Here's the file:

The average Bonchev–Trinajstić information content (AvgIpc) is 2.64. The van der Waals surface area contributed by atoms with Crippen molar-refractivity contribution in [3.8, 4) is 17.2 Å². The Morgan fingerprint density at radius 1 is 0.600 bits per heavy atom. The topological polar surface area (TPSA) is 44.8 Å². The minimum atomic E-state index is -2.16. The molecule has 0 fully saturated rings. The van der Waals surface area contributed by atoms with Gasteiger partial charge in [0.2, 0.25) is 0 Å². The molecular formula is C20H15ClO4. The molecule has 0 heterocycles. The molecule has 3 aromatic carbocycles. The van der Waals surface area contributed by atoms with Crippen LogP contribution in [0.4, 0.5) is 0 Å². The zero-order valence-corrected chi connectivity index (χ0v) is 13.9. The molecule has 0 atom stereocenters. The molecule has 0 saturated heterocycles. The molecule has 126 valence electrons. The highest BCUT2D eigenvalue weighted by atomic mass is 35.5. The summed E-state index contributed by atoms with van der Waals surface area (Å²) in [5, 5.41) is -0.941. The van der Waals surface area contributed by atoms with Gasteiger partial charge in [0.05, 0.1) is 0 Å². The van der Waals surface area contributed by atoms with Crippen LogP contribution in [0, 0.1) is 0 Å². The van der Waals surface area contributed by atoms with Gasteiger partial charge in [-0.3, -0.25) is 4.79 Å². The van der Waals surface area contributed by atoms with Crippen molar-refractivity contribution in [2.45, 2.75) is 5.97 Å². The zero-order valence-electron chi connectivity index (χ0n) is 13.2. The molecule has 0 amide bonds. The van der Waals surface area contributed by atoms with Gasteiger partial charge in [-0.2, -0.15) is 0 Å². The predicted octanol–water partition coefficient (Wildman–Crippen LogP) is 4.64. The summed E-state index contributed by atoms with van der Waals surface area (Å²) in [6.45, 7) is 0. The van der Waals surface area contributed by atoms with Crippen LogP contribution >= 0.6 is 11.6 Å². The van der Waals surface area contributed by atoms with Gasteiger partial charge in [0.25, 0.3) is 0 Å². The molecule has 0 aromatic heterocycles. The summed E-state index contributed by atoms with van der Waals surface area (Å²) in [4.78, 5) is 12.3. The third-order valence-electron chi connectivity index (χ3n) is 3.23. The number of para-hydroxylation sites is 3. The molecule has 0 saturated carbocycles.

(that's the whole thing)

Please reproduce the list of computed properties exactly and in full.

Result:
The average Bonchev–Trinajstić information content (AvgIpc) is 2.64. The van der Waals surface area contributed by atoms with Crippen molar-refractivity contribution in [3.8, 4) is 17.2 Å². The Morgan fingerprint density at radius 1 is 0.600 bits per heavy atom. The topological polar surface area (TPSA) is 44.8 Å². The minimum atomic E-state index is -2.16. The molecule has 0 fully saturated rings. The van der Waals surface area contributed by atoms with Gasteiger partial charge in [0.2, 0.25) is 0 Å². The molecular formula is C20H15ClO4. The molecule has 0 heterocycles. The molecule has 3 aromatic carbocycles. The van der Waals surface area contributed by atoms with Crippen LogP contribution in [0.4, 0.5) is 0 Å². The zero-order valence-corrected chi connectivity index (χ0v) is 13.9. The molecule has 0 atom stereocenters. The molecule has 0 saturated heterocycles. The molecule has 126 valence electrons. The highest BCUT2D eigenvalue weighted by atomic mass is 35.5. The summed E-state index contributed by atoms with van der Waals surface area (Å²) in [5, 5.41) is -0.941. The van der Waals surface area contributed by atoms with Gasteiger partial charge in [0.05, 0.1) is 0 Å². The van der Waals surface area contributed by atoms with Crippen LogP contribution in [0, 0.1) is 0 Å². The van der Waals surface area contributed by atoms with Gasteiger partial charge in [-0.3, -0.25) is 4.79 Å². The van der Waals surface area contributed by atoms with Crippen molar-refractivity contribution in [2.45, 2.75) is 5.97 Å². The zero-order valence-electron chi connectivity index (χ0n) is 13.2. The molecule has 0 amide bonds. The van der Waals surface area contributed by atoms with Gasteiger partial charge in [-0.2, -0.15) is 0 Å². The predicted octanol–water partition coefficient (Wildman–Crippen LogP) is 4.64. The summed E-state index contributed by atoms with van der Waals surface area (Å²) in [6.45, 7) is 0. The van der Waals surface area contributed by atoms with Crippen LogP contribution >= 0.6 is 11.6 Å². The van der Waals surface area contributed by atoms with Gasteiger partial charge in [0.25, 0.3) is 0 Å². The molecule has 0 aromatic heterocycles. The summed E-state index contributed by atoms with van der Waals surface area (Å²) in [4.78, 5) is 12.3. The third-order valence-electron chi connectivity index (χ3n) is 3.23. The number of para-hydroxylation sites is 3. The molecule has 0 saturated carbocycles.